Dustin Martin could kick 80 goals in an AFL season, according to Nick Riewoldt


Nick Riewoldt, the ex-Saints champion turned commentator with Fox Footy, reckoned that Martin would be a rare forward capable of kicking 80 goals in a season, if kept exclusively forward.

Riewoldt said he did not think the AFL would see another forward break the 100-goal barrier, a safe call today given that the Coleman medallist struggles to get far past 60 goals.

Dustin Martin is capable of kicking 80 goals in a season, according to Nick Riewoldt.Credit:Scott Barbour

It appears that 80 goals is the new 100. Riewoldt felt we would see another player surpass 80, and nominated Martin as one player with that capacity.

“It’s just going to take somebody to be probably really courageous from a coaching point of view and just allow someone to [stay deep]. I mean, I think if Dusty just sat deep – when he goes deep – if he sat deep all the time, I think he could kick 80 in a year.”

Riewoldt said the Tigers would have to “just hold their nerve” and keep Martin forward, and of course, they would depriving themselves of their premier on-baller. “You’re robbing Peter to pay Paul. But I think if he did he’d be capable.”

The presence of Lynch and Riewoldt means there’s little chance that we’ll find out just how many Martin could kick. He booted 37 in his stellar triple crown season of 2017 (Brownlow, Norm Smith Medal and flag), when his ratio of time spent midfield to forward was about 70-30.

Martin remained around that 70-30 ratio in 2018, but Hardwick deployed him forward more often last year, when he was closer to 55 per cent midfield, 45 forward. He booted 32 goals in 2019, but that relatively modest tally doesn’t take account of Dusty’s willingness to donate goals.

Martin would need to spend most of his time deep in the forward line.

Martin would need to spend most of his time deep in the forward line.Credit:AAP

Martin ranked in the top five players for winning one-on-one contests in the AFL last year. As with Patrick Dangerfield – a superior overhead mark compared to Martin, but much less proficient at snaps – the query on stationing him as permanent forward is not simply the loss of midfield drive, but the reality that once a player is kept forward, he invariably draws better defenders than if he drags an ill-suited midfielder or flanker to the goal square.

On Friday, for instance, Jeremy Howe, who has played on the “resting” Martin on occasions in Richmond-Collingwood games, fared better than the smaller Brad Shepherd.

More broadly, it is revealing that Riewoldt nominated Martin – not Jeremy Cameron, Lynch or anyone over 193 centimetres – as the forward with the capability of breaking the 80-goal barrier.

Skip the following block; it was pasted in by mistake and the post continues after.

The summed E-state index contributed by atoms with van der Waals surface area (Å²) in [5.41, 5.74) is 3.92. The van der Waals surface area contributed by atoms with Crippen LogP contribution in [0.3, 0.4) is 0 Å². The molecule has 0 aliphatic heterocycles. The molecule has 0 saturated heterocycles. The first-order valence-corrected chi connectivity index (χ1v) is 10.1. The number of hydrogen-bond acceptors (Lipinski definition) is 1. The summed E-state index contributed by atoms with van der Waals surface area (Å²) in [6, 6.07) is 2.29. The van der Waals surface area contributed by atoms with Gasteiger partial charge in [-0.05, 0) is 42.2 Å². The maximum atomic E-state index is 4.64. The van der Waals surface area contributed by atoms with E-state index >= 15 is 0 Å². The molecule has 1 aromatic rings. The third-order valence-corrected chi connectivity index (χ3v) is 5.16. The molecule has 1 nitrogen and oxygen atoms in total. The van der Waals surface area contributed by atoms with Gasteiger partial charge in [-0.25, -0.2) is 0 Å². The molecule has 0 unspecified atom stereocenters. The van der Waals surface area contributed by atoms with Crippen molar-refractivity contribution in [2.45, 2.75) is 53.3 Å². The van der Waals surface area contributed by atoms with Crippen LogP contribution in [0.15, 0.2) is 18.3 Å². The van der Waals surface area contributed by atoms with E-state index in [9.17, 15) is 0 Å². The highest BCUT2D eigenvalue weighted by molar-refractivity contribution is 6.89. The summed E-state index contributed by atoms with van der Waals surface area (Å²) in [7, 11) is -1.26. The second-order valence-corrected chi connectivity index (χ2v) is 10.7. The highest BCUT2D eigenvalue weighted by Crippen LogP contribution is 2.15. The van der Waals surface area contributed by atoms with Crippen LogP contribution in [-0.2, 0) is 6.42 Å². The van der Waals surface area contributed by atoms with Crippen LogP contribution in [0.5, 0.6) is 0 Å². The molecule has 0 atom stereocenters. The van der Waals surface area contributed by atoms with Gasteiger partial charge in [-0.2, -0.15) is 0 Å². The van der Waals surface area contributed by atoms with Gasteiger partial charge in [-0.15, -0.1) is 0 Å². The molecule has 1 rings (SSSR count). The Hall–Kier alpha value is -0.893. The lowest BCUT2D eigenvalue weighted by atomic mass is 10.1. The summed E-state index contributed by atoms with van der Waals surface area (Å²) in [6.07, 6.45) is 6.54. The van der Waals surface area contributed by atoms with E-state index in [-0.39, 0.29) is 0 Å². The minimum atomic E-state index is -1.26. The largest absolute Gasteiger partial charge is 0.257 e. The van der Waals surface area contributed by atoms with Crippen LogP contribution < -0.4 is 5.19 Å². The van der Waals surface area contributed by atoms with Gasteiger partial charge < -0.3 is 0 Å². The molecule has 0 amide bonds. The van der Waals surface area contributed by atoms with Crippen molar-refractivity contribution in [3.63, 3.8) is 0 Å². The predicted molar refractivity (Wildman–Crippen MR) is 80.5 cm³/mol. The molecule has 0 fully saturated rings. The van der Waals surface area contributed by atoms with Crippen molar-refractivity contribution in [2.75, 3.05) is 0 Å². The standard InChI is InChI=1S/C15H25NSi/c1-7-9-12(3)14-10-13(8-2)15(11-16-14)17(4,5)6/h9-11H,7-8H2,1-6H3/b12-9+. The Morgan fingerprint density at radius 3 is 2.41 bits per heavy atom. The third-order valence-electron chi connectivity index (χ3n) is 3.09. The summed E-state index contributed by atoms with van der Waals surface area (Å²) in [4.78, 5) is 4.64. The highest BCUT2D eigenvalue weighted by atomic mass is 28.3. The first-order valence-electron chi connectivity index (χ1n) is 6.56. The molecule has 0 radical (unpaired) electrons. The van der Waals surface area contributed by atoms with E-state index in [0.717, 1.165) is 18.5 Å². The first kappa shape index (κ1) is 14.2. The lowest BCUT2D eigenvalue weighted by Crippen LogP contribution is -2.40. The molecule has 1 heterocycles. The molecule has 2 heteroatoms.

Riewoldt believes there is still a place for the star key forward, but that the game has never been as difficult for those who ply his former craft. He thought Cameron had the potential to be the best forward in the game, even though he did not play as a “traditional” key forward.

“You could argue they’re almost more important because the ability to win one-on-one contests, when you get them, there’s such a premium on it now, but it’s just the way the game’s played now. It’s never been more difficult to be a key forward.”

Riewoldt’s fellow former key forward and Fox colleague, Jonathan Brown, said, funnily enough, the trend was towards teams playing more key forwards. But due to the numbers deployed in defence, the role of those key forwards had changed.

Today’s key forward, Brown said, was expected “as much to make a contest down the line, get the the ball to ground, avoid having intercept marks taken against you.

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“So the key forward is very prominent in our game, but not from the score because there’s so many numbers back there now, defensively.

“The game certainly doesn’t flow like state of origin on Friday night.”

The game hasn’t flowed like Friday night’s exhibition much, because teams actually tackle in the real season. The key forward isn’t extinct, and Dusty isn’t about to become one.

Perhaps, we’ll only see Martin re-invented as a primary forward late in his career, Leigh Matthews-style, if and when Nick Riewoldt’s cousin Jack has finished.

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